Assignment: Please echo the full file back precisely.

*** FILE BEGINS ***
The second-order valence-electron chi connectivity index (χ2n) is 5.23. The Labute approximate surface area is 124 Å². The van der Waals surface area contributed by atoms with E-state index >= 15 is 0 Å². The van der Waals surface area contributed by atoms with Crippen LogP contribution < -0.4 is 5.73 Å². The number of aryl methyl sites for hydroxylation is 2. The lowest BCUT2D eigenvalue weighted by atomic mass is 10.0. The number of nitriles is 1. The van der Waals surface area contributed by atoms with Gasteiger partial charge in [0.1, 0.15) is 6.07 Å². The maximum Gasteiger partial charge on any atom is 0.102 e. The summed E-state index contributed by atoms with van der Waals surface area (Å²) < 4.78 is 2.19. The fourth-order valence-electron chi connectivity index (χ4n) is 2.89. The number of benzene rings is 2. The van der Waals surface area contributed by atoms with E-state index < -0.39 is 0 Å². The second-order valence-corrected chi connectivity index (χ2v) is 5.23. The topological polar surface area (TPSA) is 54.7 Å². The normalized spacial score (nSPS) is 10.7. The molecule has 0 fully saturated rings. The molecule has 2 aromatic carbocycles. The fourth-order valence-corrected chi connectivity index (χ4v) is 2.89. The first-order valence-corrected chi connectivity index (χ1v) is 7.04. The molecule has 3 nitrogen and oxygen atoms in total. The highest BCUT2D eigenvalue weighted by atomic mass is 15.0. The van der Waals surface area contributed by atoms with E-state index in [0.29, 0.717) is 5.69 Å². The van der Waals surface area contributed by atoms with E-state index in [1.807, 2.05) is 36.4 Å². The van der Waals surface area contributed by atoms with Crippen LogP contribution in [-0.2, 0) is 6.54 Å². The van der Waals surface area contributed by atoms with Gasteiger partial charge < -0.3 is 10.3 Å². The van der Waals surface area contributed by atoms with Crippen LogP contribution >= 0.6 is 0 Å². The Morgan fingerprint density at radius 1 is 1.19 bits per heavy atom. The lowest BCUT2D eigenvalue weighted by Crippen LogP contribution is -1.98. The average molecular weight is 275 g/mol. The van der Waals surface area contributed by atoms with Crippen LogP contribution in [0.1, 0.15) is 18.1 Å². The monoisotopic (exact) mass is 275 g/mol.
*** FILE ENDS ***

The second-order valence-electron chi connectivity index (χ2n) is 5.23. The Labute approximate surface area is 124 Å². The van der Waals surface area contributed by atoms with E-state index >= 15 is 0 Å². The van der Waals surface area contributed by atoms with Crippen LogP contribution < -0.4 is 5.73 Å². The number of aryl methyl sites for hydroxylation is 2. The lowest BCUT2D eigenvalue weighted by atomic mass is 10.0. The number of nitriles is 1. The van der Waals surface area contributed by atoms with Gasteiger partial charge in [0.1, 0.15) is 6.07 Å². The maximum Gasteiger partial charge on any atom is 0.102 e. The summed E-state index contributed by atoms with van der Waals surface area (Å²) < 4.78 is 2.19. The fourth-order valence-electron chi connectivity index (χ4n) is 2.89. The number of benzene rings is 2. The van der Waals surface area contributed by atoms with E-state index < -0.39 is 0 Å². The second-order valence-corrected chi connectivity index (χ2v) is 5.23. The topological polar surface area (TPSA) is 54.7 Å². The normalized spacial score (nSPS) is 10.7. The molecule has 0 fully saturated rings. The molecule has 2 aromatic carbocycles. The fourth-order valence-corrected chi connectivity index (χ4v) is 2.89. The first-order valence-corrected chi connectivity index (χ1v) is 7.04. The molecule has 3 nitrogen and oxygen atoms in total. The highest BCUT2D eigenvalue weighted by atomic mass is 15.0. The van der Waals surface area contributed by atoms with E-state index in [0.29, 0.717) is 5.69 Å². The van der Waals surface area contributed by atoms with E-state index in [1.807, 2.05) is 36.4 Å². The van der Waals surface area contributed by atoms with Crippen LogP contribution in [-0.2, 0) is 6.54 Å². The van der Waals surface area contributed by atoms with Gasteiger partial charge < -0.3 is 10.3 Å². The van der Waals surface area contributed by atoms with Crippen LogP contribution >= 0.6 is 0 Å². The Morgan fingerprint density at radius 1 is 1.19 bits per heavy atom. The lowest BCUT2D eigenvalue weighted by Crippen LogP contribution is -1.98. The average molecular weight is 275 g/mol. The van der Waals surface area contributed by atoms with Crippen LogP contribution in [0.1, 0.15) is 18.1 Å². The monoisotopic (exact) mass is 275 g/mol.